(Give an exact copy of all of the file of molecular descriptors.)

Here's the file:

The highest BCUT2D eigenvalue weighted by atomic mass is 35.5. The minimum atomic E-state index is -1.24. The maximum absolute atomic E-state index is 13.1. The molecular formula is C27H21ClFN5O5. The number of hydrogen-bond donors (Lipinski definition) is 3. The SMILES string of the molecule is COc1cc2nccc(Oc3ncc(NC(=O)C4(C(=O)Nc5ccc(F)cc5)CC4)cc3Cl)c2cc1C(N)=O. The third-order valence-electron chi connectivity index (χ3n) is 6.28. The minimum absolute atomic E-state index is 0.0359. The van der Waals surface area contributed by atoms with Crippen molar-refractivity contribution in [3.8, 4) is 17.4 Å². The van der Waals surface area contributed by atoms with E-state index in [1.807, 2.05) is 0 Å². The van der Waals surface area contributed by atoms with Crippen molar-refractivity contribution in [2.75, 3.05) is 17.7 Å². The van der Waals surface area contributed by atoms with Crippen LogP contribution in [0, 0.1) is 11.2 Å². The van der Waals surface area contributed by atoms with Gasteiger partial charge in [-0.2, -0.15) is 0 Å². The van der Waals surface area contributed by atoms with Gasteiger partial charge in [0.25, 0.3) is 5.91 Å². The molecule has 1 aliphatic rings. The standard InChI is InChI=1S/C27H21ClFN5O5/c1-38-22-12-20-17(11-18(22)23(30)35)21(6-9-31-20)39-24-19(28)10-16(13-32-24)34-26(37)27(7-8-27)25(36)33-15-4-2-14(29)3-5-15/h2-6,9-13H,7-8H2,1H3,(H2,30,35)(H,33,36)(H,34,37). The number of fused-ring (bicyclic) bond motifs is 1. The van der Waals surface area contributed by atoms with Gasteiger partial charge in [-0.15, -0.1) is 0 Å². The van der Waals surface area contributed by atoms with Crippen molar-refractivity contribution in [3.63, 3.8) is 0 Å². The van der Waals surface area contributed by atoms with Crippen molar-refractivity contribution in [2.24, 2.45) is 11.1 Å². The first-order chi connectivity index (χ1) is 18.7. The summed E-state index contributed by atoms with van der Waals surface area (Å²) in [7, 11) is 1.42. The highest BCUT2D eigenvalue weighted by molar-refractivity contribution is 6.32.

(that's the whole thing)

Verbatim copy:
The highest BCUT2D eigenvalue weighted by atomic mass is 35.5. The minimum atomic E-state index is -1.24. The maximum absolute atomic E-state index is 13.1. The molecular formula is C27H21ClFN5O5. The number of hydrogen-bond donors (Lipinski definition) is 3. The SMILES string of the molecule is COc1cc2nccc(Oc3ncc(NC(=O)C4(C(=O)Nc5ccc(F)cc5)CC4)cc3Cl)c2cc1C(N)=O. The third-order valence-electron chi connectivity index (χ3n) is 6.28. The minimum absolute atomic E-state index is 0.0359. The van der Waals surface area contributed by atoms with Crippen molar-refractivity contribution in [3.8, 4) is 17.4 Å². The van der Waals surface area contributed by atoms with E-state index in [1.807, 2.05) is 0 Å². The van der Waals surface area contributed by atoms with Crippen molar-refractivity contribution in [2.75, 3.05) is 17.7 Å². The van der Waals surface area contributed by atoms with Crippen LogP contribution in [0, 0.1) is 11.2 Å². The van der Waals surface area contributed by atoms with Gasteiger partial charge in [-0.2, -0.15) is 0 Å². The van der Waals surface area contributed by atoms with Gasteiger partial charge in [0.25, 0.3) is 5.91 Å². The molecule has 1 aliphatic rings. The standard InChI is InChI=1S/C27H21ClFN5O5/c1-38-22-12-20-17(11-18(22)23(30)35)21(6-9-31-20)39-24-19(28)10-16(13-32-24)34-26(37)27(7-8-27)25(36)33-15-4-2-14(29)3-5-15/h2-6,9-13H,7-8H2,1H3,(H2,30,35)(H,33,36)(H,34,37). The number of fused-ring (bicyclic) bond motifs is 1. The van der Waals surface area contributed by atoms with Gasteiger partial charge in [-0.15, -0.1) is 0 Å². The van der Waals surface area contributed by atoms with Crippen molar-refractivity contribution in [3.63, 3.8) is 0 Å². The van der Waals surface area contributed by atoms with Crippen molar-refractivity contribution in [2.24, 2.45) is 11.1 Å². The first-order chi connectivity index (χ1) is 18.7. The summed E-state index contributed by atoms with van der Waals surface area (Å²) in [7, 11) is 1.42. The highest BCUT2D eigenvalue weighted by molar-refractivity contribution is 6.32.